Photographing Canadian Wolves

by Dr. Robert Berdan
January 10, 2011


Greq Wolf captive by Robert Berdan ©

Tuk is a captive wolf from the Northern Lights wolf center in BC .

There are only a few animals that are more elusive then wolves and that makes them difficult to find and photograph. Wolves often hunt at night and are usually shy around humans for good reason. It is estimated there are about 4,000 wolves in Alberta and about 8,000 wolves in British Columbia. In Alberta your best chance to view a wolf is in Banff National Park along highway 1A and in Jasper National Park along the Maligne lake road. Even for seasoned nature photographers finding and photographing wild wolves is challenging - it takes a lot of time and some luck. Usually the best season to see and photograph wolves is in winter where you can see their tracks and the snow makes them more visible. My encounters with wolves have been too few to satisfy me and in most instances the encounters have been brief. In the arctic I have watched them at considerable distance through my binoculars, but the lack of cover makes it even more difficult to photograph them up close.

Wolf Facts by R. Berdan ©

I have observed and photographed wild wolves in Denali National Park in Alaska, Banff National Park, along the West Coast of British Columbia and in the North West Territories. So far I have only been able to take a few respectable photographs of wild wolves and it is something I plan to work harder on in the future. See wild wolf photos immediately below.

Wild Wolf West Coast BC by Robert Berdan ©

West Coast Wolf near Shearwater, BC - hunting for Salmon (Wild wolf)

Wild wolf on West Coast biting salmon head by Robert Berdan ©

Wolves on the West Coast appear smaller then those in the interior and lighter in colour. These wolves often bite off
and eat only the heads of the salmon.

Wild wolves on Tundra in NT by Robert Berdan ©

Pair of wild white wolves I watched chase caribou (300 mm F4 + 2X teleconverter, Canon 50D - total of 960 mm hand held) and a close up of a wolf print beside my hand. The wolf prints were found around our cabin at Peterson's Point Lake Lodge in the NWT. One white wolf was also seen around our cabins and left its foot prints.

As a nature photographer there is no greater pleasure then photographing a wild animal in its natural habitat and it is something that good nature photographers strive for. However, I have also photographed animals at wildlife rehabilitation centers, zoos and educational centers. I have not photographed at game farms in the US so won't comment on them, but see links below. One of the criticisms by some photographers that have photographed at certain game farms in the US is that the animals were either poorly treated or housed in very small cages. This is not the situation I experienced when I visited and photographed wolves at the Northern Lights Wolf Center near Golden, British Columbia. The Wolf Center was started by Shelly and Casey Black in 1998 and their mission was to care for several wolves and promote wolf and bear conservation. The animals appear to be well cared for and to help offset the cost of feeding and caring for these animals they offer opportunities to go for a walk with their wolves in a wilderness area. Participants are educated on how to behave around the wolves and they restrict the number of people on each walk. The animals are not asked to perform - just behave naturally and photographers can capture images of these beautiful animals up close in a natural setting. They also take their wolves into the classroom and their business has become a tourist attraction in Golden, BC. They currently care for 6 wolves. Anyone can go for a walk with the wolves and you don't even need to be a photographer. See their web site for costs and further information.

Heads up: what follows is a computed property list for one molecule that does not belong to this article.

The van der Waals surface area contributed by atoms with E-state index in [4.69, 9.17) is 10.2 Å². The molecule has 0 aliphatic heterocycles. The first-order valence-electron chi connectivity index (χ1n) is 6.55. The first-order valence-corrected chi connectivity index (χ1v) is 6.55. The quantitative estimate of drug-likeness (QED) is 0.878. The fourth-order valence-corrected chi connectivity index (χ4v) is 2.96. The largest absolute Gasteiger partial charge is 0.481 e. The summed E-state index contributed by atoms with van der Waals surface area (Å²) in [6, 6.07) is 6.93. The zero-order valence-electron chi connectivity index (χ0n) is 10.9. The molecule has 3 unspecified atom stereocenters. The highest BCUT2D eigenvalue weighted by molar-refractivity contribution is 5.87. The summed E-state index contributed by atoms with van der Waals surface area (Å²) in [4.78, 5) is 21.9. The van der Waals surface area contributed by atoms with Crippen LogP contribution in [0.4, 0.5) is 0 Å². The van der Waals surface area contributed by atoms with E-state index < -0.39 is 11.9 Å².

Shelly Black in front of Northern Lights wolf poster by Robert Berdan ©